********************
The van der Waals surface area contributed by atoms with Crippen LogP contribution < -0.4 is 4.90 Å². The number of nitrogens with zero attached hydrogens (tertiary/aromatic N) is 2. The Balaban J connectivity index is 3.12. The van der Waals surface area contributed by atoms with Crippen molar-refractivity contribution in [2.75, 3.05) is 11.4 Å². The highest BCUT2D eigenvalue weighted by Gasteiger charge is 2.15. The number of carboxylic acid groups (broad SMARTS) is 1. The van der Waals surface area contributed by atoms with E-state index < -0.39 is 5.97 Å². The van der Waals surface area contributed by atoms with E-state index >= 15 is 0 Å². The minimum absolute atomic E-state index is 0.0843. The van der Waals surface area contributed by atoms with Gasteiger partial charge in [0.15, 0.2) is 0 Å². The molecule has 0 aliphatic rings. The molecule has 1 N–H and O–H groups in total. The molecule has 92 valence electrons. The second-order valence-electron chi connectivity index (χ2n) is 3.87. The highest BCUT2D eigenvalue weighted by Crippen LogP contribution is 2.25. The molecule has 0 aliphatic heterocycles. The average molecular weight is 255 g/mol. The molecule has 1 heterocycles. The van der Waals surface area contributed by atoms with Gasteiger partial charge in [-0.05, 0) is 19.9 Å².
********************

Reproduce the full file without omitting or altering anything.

The van der Waals surface area contributed by atoms with Crippen LogP contribution < -0.4 is 4.90 Å². The number of nitrogens with zero attached hydrogens (tertiary/aromatic N) is 2. The Balaban J connectivity index is 3.12. The van der Waals surface area contributed by atoms with Crippen molar-refractivity contribution in [2.75, 3.05) is 11.4 Å². The highest BCUT2D eigenvalue weighted by Gasteiger charge is 2.15. The number of carboxylic acid groups (broad SMARTS) is 1. The van der Waals surface area contributed by atoms with E-state index < -0.39 is 5.97 Å². The van der Waals surface area contributed by atoms with E-state index >= 15 is 0 Å². The minimum absolute atomic E-state index is 0.0843. The van der Waals surface area contributed by atoms with Gasteiger partial charge in [0.15, 0.2) is 0 Å². The molecule has 0 aliphatic rings. The molecule has 1 N–H and O–H groups in total. The molecule has 92 valence electrons. The second-order valence-electron chi connectivity index (χ2n) is 3.87. The highest BCUT2D eigenvalue weighted by Crippen LogP contribution is 2.25. The molecule has 0 aliphatic heterocycles. The average molecular weight is 255 g/mol. The molecule has 1 heterocycles. The van der Waals surface area contributed by atoms with Gasteiger partial charge in [-0.05, 0) is 19.9 Å².